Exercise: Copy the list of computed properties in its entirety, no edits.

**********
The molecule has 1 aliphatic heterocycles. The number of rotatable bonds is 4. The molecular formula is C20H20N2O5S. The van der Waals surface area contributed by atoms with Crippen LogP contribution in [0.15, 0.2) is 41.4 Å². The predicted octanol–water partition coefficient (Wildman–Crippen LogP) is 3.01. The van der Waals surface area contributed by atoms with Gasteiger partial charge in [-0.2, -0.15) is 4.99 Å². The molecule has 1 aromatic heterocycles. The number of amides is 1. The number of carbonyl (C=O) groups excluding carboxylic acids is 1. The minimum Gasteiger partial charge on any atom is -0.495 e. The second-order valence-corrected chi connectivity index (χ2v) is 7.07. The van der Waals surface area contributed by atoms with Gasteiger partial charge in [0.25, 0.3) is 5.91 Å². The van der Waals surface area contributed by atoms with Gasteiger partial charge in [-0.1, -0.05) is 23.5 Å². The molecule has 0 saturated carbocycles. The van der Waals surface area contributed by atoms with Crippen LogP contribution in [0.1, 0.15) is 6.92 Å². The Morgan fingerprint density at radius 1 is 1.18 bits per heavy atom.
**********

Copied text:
The molecule has 1 aliphatic heterocycles. The number of rotatable bonds is 4. The molecular formula is C20H20N2O5S. The van der Waals surface area contributed by atoms with Crippen LogP contribution in [0.15, 0.2) is 41.4 Å². The predicted octanol–water partition coefficient (Wildman–Crippen LogP) is 3.01. The van der Waals surface area contributed by atoms with Gasteiger partial charge in [-0.2, -0.15) is 4.99 Å². The molecule has 1 aromatic heterocycles. The number of amides is 1. The number of carbonyl (C=O) groups excluding carboxylic acids is 1. The minimum Gasteiger partial charge on any atom is -0.495 e. The second-order valence-corrected chi connectivity index (χ2v) is 7.07. The van der Waals surface area contributed by atoms with Gasteiger partial charge in [0.25, 0.3) is 5.91 Å². The van der Waals surface area contributed by atoms with Gasteiger partial charge in [-0.1, -0.05) is 23.5 Å². The molecule has 0 saturated carbocycles. The van der Waals surface area contributed by atoms with Crippen LogP contribution in [0.1, 0.15) is 6.92 Å². The Morgan fingerprint density at radius 1 is 1.18 bits per heavy atom.